With this early frigid weather water isn’t the only thing freezing. In cold weather drivers also need to be aware of the potential for fuel to gel. Specifically the diesel fuel you are running in your tractor. Diesel fuel gels in cold temperatures because it contains paraffin wax, which is an additive meant to improve fuel viscosity and engine lubrication.
Diesel Fuel Gelling
When temperatures begin to fall the paraffin wax additive thickens, turning the diesel cloudy. This phenomenon is called “diesel fuel gelling”. This gelling can cause problems when the wax begins to clog fuel filters. The wax solidifies to the point where fuel is no longer able to flow freely, preventing your engine from firing and operating.
Caution at Low Temps
Diesel fuel gelling has the potential to occur when temperatures drop below 32F. Exact temperatures for gelling to occur can vary from fuel batch to fuel batch. While wax can be found in all diesel, how does a driver prevent fuel from gelling? We know that keeping your engine running is critical. Follow these tips to keep your fuel flowing and your truck running.
The easiest way to prevent diesel fuel gelling is to control the temperature of the facility that the engine is being stored in. When the engine is running, the fuel is moving and flowing and doesn’t have the opportunity to solidify. Storing your vehicle or equipment in a heated garage or climate-controlled structure will keep your fuel above freezing. We understand that heated storage isn’t available to every driver and equipment owner.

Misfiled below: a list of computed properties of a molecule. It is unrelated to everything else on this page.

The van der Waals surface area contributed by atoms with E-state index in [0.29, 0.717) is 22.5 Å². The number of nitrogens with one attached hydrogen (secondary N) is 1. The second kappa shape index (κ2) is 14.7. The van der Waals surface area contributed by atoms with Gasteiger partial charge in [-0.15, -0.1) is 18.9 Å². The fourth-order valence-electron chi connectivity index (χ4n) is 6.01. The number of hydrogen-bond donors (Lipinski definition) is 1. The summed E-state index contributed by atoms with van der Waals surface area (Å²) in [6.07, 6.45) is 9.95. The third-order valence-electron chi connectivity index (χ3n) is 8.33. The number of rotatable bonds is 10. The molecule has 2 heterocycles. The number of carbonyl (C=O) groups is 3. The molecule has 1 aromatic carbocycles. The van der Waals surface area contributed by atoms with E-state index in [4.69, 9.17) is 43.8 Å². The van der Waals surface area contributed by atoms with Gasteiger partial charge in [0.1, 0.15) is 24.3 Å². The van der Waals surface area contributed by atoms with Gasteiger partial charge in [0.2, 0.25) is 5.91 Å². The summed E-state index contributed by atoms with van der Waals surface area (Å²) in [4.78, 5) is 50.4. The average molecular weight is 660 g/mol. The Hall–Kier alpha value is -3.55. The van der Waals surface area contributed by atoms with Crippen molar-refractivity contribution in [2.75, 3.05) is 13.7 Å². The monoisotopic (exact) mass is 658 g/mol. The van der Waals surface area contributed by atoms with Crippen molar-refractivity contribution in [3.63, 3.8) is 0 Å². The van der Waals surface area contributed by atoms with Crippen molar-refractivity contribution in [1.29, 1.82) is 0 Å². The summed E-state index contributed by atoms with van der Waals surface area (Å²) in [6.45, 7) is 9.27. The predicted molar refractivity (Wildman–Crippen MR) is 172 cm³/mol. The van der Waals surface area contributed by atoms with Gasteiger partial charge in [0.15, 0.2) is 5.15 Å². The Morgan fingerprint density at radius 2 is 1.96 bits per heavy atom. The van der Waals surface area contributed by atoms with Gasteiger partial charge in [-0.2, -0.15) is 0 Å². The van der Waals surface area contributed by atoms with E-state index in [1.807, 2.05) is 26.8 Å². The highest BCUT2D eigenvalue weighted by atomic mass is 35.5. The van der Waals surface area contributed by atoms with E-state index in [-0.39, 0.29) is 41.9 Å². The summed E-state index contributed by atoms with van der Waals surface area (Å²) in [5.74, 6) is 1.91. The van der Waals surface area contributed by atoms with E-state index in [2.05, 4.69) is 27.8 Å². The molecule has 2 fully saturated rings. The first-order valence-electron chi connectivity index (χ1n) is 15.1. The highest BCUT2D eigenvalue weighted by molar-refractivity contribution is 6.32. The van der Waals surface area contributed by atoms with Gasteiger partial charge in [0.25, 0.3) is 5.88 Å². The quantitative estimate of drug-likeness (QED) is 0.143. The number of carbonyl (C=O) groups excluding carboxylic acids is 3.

Adding a winter diesel fuel additive is one of the easiest and most popular ways to prevent diesel fuel gelling. These additives can prevent the paraffin wax from gelling together and solidifying. Many fuel additives also offer other winter weather benefits. These benefits include helping improve cold engine starts and removing harmful deposits from your vehicle’s fuel injectors. During the harsh winter months you will find that your equipment and fuel need additional care. Failure to take the proper precautions, such as adding kerosene, storing the diesel engine in a temperature controlled facility or implementing a fuel additive can take your diesel engine out of service and costing you miles and dollars.
How are you preventing gelled diesel fuel? Don’t ignore this crucial part of your diesel engine maintenance. Leave a comment below with your winter tips! If you haven’t readied your cab for winter driving, we have a few tips here on our blog for you.
As a 100% owner operator truckload carrier we are committed to our drivers. We pride ourselves in our dedication to helping our drivers stay safe and profitable on the road. You can find more tips for owner operators here on our blog. Contact us by phone, Facebook, Twitter or email if we can be of any help to you on the road.